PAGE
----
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Can Mitt Romney Meet New Hampshire Expectations?

Charles Dharapak/Associated Press
Republican presidential candidate Mitt Romney (center) talks with Sen. Kelly Ayotte and former Minnesota Gov. Tim Pawlenty backstage before a campaign event in Rochester, N.H., on Sunday.

Welcome aboard the weird electoral expectations train. Next stop: New Hampshire.

Oddly, some observers interpreted the narrowest of wins in Iowa by former Massachusetts Gov. Mitt Romney as a loss — a strange conclusion given that six months earlier, almost every veteran political analyst and handicapper was saying that Romney was wise to avoid the evangelical-dominated caucuses.

Former Speaker Newt Gingrich (Ga.), who seems to complain that every criticism of him and his record is a lie, is correct that Romney’s allies spent lots of money to win Iowa, yet their candidate was unable to grow his support beyond the same 25 percent that supported him four years ago. (In fact, Romney not only received the same percentage he did in 2008, he drew support from almost the exact same number of Iowans — 30,021 in 2008 and 30,015 this time.)

But so what? Campaigns are about the candidates, and Romney simply benefits more from the current field than he did in 2008. And if money automatically translated into support, Texas Gov. Rick Perry would have done much better on caucus night than he did. Remember, the last Republican presidential nominee, Sen. John McCain, finished fourth in Iowa in 2008, drawing about half of the support that Romney did this time.

So don’t buy the spin that the caucuses were disappointing for Romney because he won by “only” eight votes.

Romney was the big winner because he finished ahead of everyone else in a state and contest that dramatically disadvantaged him but also because his closest competitor, former Pennsylvania Sen. Rick Santorum, starts far behind elsewhere in money, organization and support, and third-place finisher Texas Rep. Ron Paul’s positions on foreign policy, defense and cultural issues are badly out of step with his party.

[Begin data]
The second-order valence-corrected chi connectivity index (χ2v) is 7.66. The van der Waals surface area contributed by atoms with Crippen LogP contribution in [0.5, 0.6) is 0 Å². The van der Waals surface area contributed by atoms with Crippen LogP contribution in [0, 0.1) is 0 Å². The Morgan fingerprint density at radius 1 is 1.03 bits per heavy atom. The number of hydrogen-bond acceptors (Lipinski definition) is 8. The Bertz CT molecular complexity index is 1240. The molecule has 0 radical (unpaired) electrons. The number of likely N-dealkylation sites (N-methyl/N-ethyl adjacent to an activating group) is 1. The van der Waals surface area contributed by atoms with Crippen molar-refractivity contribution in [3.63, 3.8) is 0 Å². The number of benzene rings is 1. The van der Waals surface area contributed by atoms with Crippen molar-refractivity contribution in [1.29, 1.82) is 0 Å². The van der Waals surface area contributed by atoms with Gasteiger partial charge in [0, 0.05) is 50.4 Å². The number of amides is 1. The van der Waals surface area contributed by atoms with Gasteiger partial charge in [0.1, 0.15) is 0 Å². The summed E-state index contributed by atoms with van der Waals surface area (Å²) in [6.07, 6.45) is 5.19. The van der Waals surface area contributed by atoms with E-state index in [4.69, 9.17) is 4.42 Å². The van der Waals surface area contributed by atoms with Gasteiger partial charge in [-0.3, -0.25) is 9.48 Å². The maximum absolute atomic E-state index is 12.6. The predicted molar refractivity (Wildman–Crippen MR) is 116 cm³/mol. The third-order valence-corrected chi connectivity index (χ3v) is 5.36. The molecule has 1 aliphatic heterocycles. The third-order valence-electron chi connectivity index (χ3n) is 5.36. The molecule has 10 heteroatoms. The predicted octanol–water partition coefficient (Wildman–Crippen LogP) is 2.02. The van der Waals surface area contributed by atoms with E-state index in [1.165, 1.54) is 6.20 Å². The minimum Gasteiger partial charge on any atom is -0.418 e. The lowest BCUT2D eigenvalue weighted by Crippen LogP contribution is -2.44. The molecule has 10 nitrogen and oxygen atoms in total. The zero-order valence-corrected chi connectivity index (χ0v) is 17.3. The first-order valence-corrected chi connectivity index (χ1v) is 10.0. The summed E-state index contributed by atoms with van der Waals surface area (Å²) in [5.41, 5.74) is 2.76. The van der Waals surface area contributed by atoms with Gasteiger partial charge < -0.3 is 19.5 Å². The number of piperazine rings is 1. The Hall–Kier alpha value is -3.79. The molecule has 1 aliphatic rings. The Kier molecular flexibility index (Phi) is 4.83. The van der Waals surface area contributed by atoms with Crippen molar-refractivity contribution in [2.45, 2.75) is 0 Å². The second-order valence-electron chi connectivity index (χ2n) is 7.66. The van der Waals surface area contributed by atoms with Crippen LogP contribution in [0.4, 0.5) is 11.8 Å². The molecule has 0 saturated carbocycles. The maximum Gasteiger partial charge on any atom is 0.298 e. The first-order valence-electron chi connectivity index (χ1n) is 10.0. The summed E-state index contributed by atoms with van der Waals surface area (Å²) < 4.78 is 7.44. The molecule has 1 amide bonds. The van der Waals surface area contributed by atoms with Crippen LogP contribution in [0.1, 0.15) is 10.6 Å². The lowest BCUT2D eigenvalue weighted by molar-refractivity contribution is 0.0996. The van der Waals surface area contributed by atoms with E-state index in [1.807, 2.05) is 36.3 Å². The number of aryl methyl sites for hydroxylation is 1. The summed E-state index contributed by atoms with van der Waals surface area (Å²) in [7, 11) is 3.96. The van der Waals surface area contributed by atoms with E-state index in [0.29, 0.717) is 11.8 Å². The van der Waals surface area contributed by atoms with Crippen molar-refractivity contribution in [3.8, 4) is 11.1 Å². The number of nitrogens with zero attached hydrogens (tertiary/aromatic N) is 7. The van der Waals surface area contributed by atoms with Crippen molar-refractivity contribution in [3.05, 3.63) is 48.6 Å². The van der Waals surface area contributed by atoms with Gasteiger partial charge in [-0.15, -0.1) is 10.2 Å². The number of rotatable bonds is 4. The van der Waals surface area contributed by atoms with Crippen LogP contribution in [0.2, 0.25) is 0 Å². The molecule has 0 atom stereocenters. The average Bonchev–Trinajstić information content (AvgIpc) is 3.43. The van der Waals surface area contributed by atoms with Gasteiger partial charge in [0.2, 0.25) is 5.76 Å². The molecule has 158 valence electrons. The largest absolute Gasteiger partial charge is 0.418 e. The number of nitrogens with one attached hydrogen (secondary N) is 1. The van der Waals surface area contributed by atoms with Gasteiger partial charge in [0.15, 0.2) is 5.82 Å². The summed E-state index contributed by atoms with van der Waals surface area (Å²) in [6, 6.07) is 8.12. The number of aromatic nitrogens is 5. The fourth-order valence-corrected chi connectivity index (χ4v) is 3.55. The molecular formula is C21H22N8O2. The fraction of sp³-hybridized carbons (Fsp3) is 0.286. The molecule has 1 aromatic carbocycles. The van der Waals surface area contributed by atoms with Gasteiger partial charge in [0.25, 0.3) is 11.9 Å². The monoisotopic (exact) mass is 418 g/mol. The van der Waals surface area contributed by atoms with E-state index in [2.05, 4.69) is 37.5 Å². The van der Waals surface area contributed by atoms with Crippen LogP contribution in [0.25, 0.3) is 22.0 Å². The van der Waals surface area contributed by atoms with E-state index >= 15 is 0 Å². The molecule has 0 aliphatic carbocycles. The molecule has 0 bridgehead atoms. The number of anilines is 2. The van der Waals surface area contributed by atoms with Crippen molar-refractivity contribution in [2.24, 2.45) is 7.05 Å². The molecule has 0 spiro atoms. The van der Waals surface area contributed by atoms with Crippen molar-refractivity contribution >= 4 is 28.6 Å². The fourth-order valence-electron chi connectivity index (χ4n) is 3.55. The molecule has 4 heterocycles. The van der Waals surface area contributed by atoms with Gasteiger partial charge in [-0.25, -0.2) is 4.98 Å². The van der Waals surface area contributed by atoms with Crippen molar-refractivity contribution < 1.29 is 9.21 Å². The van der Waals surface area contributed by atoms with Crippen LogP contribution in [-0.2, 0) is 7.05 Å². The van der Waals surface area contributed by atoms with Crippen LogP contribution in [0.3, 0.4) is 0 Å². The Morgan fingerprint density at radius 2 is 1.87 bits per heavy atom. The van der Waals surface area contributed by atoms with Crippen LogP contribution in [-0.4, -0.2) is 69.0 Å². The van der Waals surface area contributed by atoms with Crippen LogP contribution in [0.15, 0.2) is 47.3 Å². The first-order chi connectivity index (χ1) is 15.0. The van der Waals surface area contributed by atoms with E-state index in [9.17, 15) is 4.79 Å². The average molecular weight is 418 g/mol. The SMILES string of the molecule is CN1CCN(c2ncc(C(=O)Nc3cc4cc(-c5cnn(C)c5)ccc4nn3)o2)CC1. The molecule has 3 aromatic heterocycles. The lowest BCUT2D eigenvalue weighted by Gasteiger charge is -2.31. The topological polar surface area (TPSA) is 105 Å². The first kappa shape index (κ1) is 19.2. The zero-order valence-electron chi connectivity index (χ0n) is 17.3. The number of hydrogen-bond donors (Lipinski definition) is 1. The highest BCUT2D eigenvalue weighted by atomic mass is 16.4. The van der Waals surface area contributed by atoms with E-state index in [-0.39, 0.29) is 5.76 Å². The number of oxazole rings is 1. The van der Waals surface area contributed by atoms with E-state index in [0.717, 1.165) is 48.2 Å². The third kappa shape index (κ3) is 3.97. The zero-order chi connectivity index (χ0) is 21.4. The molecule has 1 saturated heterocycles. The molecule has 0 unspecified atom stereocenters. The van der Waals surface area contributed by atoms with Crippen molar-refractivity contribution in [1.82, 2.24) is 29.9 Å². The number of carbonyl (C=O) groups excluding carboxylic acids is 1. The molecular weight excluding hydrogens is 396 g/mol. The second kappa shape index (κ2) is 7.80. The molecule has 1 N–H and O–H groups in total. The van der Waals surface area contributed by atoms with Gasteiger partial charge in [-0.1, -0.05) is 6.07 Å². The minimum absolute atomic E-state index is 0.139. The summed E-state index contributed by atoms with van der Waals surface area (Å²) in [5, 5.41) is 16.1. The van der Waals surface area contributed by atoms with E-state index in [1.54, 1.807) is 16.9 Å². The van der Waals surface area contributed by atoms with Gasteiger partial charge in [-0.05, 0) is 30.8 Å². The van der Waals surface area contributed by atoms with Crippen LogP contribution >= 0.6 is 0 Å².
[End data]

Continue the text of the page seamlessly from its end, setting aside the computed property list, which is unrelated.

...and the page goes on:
Romney strategists must have pinched themselves to assure that they were not dreaming when they heard that Perry, after saying that he would return to Texas to reconsider his plans (normally a signal that he would be withdrawing), announced that he would stay in the race and compete in South Carolina.

New Hampshire should be excellent territory for Romney, though his initial huge lead had to narrow after Santorum’s showing, the media’s attention to Santorum’s candidacy and the hits that Romney took from his adversaries.

The Granite State is something of a potential pothole for Romney, of course, because he is expected to do well and needs a solid victory — whatever that is — to provide momentum into crucial South Carolina. The former Massachusetts governor’s campaign surely would like a double-digit victory Tuesday. An unexpected loss would turn the Republican race into a free-for-all.

The Granite State landscape certainly benefits Romney. While conservatives constituted 83 percent of the Iowa caucuses attendees, they were just 55 percent of 2008 New Hampshire GOP primary voters, according to the exit poll four years ago.

Even more important, while 58 percent of the Iowa caucuses attendees last week described themselves as evangelicals or born-again Christians, only 21 percent of New Hampshire voters described themselves that way.

So New Hampshire, which holds a primary, will produce a very different electorate from the 120,000 Iowans who showed up at the Republican caucuses.

But even if Romney does what nobody else has — finish first in Iowa and New Hampshire — the GOP race looks to be all about South Carolina.

A Romney victory in the Palmetto State isn’t impossible if Santorum, Gingrich and Perry all stay in the race through Jan. 21. After all, McCain won the South Carolina primary in 2008, and while Romney lacks the strong military credentials that undoubtedly helped McCain draw a third of the vote in the primary, the state does have an “establishment conservative” wing that should find Romney’s views and style appealing.

Four years ago, McCain and Romney combined to draw 48.5 percent of the South Carolina primary vote, with Mike Huckabee and Fred Thompson combining for 45.4 percent.

While 60 percent of 2008 GOP primary voters in South Carolina self-identified as white evangelicals or born-again Christians — about the same number as in the 2008 Iowa GOP caucuses — a substantial 31 percent of 2008 Palmetto State Republican primary voters identified themselves as moderate or liberal, far more than the 17 percent who chose those labels last week in Iowa.

Romney has not yet won the Republican nomination, and anyone who calls his nomination inevitable simply hasn’t been watching the Republican electorate’s volatility.

The calendar and the makeup of the GOP field remains a problem for any of the conservatives in the race, but Romney’s limited appeal among the most conservative in the party shows no signs of changing. That said, Mitt Romney looks very much in the driver’s seat — at the moment.

Stuart Rothenberg is editor of the Rothenberg Political Report.

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